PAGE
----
Chi ha iniziato ad usare i personal computer da piccolo, ha vissuto l’epoca degli 8 e dei 16 bit, con macchine che pur differenziandosi per potenza, dal mondo dell’hobbistico al professionale, si assomigliavano tutte nel modello di utilizzo e di programmazione. La differenza la facevano le periferiche disponibili ed il software per gestirle (chiamarli driver sarebbe forse troppo). Un hard disk ed un buon alimentatore differenziava le macchine di fascia alta da quelle di uso casalingo.

Era possibile scrivere simulazioni, risoluzioni di problemi matematici, piccoli database in Assembler, Basic o Pascal. All’uscita di un nuovo modello ci si procurava i manuali del relativo microporcessore e dell’immancabile versione di Basic per poter programmare, come quando dovendosi recare in un Paese straniero, ci si premura di procurarsi un dizionario ed un manuale di conversazione.

L’avvento dei sistemi ideati da Jobs ha cambiato tutto.

All’uscita del Macintosh in Italia, cercando i manuali del suo Basic, per capire come fosse possibile realizzare un programma come Mac Paint, restai allibito davanti ai volumi di Inside Macintosh.

Non si trattava solo di un sistema con un’interfaccia utente mai vista prima, di una grafica che sembrava uscita da una tipografia, ma anche dell’organizzazione della documentazione, finalmente fuori dai binari di una raccolta di trucchetti, e di come veniva teorizzata la via per scrivere i programmi, del primo tentativo di programmazione object oriented diffusa al di fuori dell’accademia.

Si trattava di tutto quanto assieme, un salto di una decina di anni avanti a tutto quello che era apparso fino a quel momento, quasi in ogni particolare della macchina, ahimè anche nel prezzo, decisamente fuori portata per le tasche di molti, me compreso.

Più tardi appresi che la macchina era curata anche al suo interno, in luoghi che l’utente non avrebbe mai raggiunto (si veda la storia su

Qualche tempo più tardi, al mio primo lavoro, parlando dell’argomento, un ingegnere mi disse letteralmente “real programmers don’t use icons”. Oggi tutti i sistemi sono essenzialmente dei Macintosh, perfino i telefoni.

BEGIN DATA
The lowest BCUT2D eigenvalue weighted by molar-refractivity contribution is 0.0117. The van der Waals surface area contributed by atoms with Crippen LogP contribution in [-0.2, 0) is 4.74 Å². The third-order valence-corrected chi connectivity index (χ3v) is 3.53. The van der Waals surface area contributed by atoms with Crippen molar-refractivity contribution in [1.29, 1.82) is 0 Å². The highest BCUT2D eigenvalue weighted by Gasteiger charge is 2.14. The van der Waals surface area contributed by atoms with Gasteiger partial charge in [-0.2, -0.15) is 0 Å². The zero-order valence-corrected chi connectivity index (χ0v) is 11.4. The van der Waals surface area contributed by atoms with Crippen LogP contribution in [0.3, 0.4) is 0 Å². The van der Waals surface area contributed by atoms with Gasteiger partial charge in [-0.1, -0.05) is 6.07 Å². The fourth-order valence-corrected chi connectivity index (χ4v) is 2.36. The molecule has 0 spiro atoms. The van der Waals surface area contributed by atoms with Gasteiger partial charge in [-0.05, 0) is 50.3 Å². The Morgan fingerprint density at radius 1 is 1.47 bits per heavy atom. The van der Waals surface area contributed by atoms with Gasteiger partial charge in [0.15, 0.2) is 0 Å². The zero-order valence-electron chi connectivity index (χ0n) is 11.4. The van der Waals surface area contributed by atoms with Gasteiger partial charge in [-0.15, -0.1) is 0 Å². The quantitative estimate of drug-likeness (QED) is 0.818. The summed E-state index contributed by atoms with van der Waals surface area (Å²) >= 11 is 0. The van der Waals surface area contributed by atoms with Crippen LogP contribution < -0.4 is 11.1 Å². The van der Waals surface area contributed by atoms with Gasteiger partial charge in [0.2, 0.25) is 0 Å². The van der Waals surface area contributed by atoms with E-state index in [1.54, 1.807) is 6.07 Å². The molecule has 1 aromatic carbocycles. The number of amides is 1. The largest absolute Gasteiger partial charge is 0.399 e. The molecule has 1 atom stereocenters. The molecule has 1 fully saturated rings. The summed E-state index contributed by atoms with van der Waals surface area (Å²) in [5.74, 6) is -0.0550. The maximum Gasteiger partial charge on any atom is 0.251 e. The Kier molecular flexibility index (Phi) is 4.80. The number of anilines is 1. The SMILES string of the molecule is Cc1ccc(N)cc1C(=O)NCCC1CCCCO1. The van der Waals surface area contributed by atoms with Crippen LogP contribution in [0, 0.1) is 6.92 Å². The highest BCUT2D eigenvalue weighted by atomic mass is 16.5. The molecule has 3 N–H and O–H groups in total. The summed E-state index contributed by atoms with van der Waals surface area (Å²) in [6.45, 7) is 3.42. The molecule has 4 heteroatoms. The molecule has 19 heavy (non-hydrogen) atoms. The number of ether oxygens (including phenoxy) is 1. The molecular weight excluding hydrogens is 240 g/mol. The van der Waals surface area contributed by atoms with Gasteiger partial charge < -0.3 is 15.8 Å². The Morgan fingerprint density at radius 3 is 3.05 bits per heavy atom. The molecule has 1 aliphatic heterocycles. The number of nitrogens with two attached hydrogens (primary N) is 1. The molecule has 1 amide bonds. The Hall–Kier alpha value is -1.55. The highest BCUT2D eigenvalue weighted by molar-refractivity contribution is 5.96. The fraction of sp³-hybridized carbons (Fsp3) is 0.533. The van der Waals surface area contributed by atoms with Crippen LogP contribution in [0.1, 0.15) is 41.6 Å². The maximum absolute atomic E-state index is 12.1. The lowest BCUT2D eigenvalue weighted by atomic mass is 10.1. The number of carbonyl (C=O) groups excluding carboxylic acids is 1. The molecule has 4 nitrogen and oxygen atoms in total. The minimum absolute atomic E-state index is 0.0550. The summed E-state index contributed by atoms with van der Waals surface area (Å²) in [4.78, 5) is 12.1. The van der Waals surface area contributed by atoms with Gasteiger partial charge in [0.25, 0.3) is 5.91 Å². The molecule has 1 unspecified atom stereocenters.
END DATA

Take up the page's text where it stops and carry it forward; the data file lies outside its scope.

Quando uscì il NeXT, forse il capolavoro di Jobs, abituato ai sistemi che le altre ditte comunemente costruivano per il mercato professionale, mi chiesi come fosse possibile avere pensato così in grande nel produrre qualcosa che comunque era soggetto alle regole di mercato e come mai nessun altro lo avesse fatto.

Il NeXT era esagerato in tutto e, come al solito, anni avanti agli altri sistemi, soprattutto nel software. Il Macintosh di oggi non è che la sua evoluzione adattata ai tempi.

I sistemi progettati da Jobs sono sempre stati innovativi e curati con perfezione maniacale. Se pure Jobs non ha scritto una riga di codice, la sua mano si vede in ogni prodotto che è sempre un piccolo gioiello.

Jobs è stato non solo geniale, ma ha segnato il proprio tempo con visioni che andavano al di là del presente. Come lui, nel suo campo sono stati, ognuno a modo suo ed in misura diversa, pochi altri: Clive Sinclair, Richard Stallman, Linus Torvalds, Alan Kay, Jay Miner fra quelli che conosco.

Quello che Jobs ci ha insegnato è che anche nel mondo del lavoro, a volte così concreto da sfiorare la grettezza, è possibile realizzare qualcosa di solido e di elegante, che va al di là di quello che sembra possibile quando ci si accontenta di fare quello che si è sempre fatto, perché si è sempre fatto così.

A proposito di Jobs mi sembra giusto chiudere con una citazione da “Cena ad Audoghast” di B. Sterling:

 “Non mi fiderei di nessun indovino del commercio. Per conoscere il mercato bisogna conoscere il cuore della gente, e per questo occorre un buon poeta.”